Report on Possible Misconduct in the Firing of the U.S. Attorney for SDNY

Geoffrey Berman ran the US Attorney's office that prosecuted Michael Cohen and Jeffrey Epstein. After Attorney General Barr falsely claimed he resigned, President Trump fired him..


Over a weekend in June of 2020, then-U.S. Attorney Geoffrey S. Berman was publicly ousted from his position by Attorney General William P. Barr.  The unusual circumstances surrounding Berman’s termination raise two possible questions of misconduct: (1) whether Berman’s termination constitutes obstruction of justice; and (2) whether Berman’s removal was proper in accordance with the statutory framework of 28 U.S.C. § 541 and § 546.




The U.S. Attorney’s Office for the Southern District of New York “encompasses the boroughs of Manhattan and the Bronx in New York City, along with Dutchess, Orange, Putnam, Rockland, Sullivan, and Westchester counties.”[1]  The Office represents the United States government in both civil matters and criminal matters involving violations of federal laws,[2] and is led by a U.S. Attorney who has been appointed in accordance with 28 U.S.C. § 541 or § 546.[3]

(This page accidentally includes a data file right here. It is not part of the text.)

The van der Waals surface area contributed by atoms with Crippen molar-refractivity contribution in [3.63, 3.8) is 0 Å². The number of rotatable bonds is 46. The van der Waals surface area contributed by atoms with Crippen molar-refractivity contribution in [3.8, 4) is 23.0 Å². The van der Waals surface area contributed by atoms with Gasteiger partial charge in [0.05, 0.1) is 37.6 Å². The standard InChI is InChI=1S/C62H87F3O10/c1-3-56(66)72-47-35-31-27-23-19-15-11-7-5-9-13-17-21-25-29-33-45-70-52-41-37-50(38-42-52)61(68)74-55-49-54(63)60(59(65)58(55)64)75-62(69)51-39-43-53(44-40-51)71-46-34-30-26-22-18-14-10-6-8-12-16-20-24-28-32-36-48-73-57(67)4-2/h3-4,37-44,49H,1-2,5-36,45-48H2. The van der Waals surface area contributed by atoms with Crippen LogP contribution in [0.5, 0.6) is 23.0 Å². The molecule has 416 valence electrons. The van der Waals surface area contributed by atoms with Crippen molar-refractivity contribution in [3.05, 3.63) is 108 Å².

Section 541 states that “the President shall appoint, by and with the advice and consent of the Senate, a United States attorney for each judicial district” to serve a four-year term.[4]  Upon the expiration of that term, the U.S. Attorney is to continue performing the duties of the office until a qualified successor is appointed.[5]  However, § 541(c) specifies that “each United States attorney is subject to removal by the President.”[6]


Section 546 states that “the Attorney General may appoint a United States attorney for the district in which the office of United States attorney is vacant.”[7]  Persons appointed by the Attorney General under this section may serve until a new U.S. Attorney is appointed by the President under § 541, or until 120 days have passed since the appointment, whichever is earlier.[8]  If the appointment expires because 120 days have passed, “the district court for such district may appoint a United States attorney to serve until the vacancy is filled.”[9]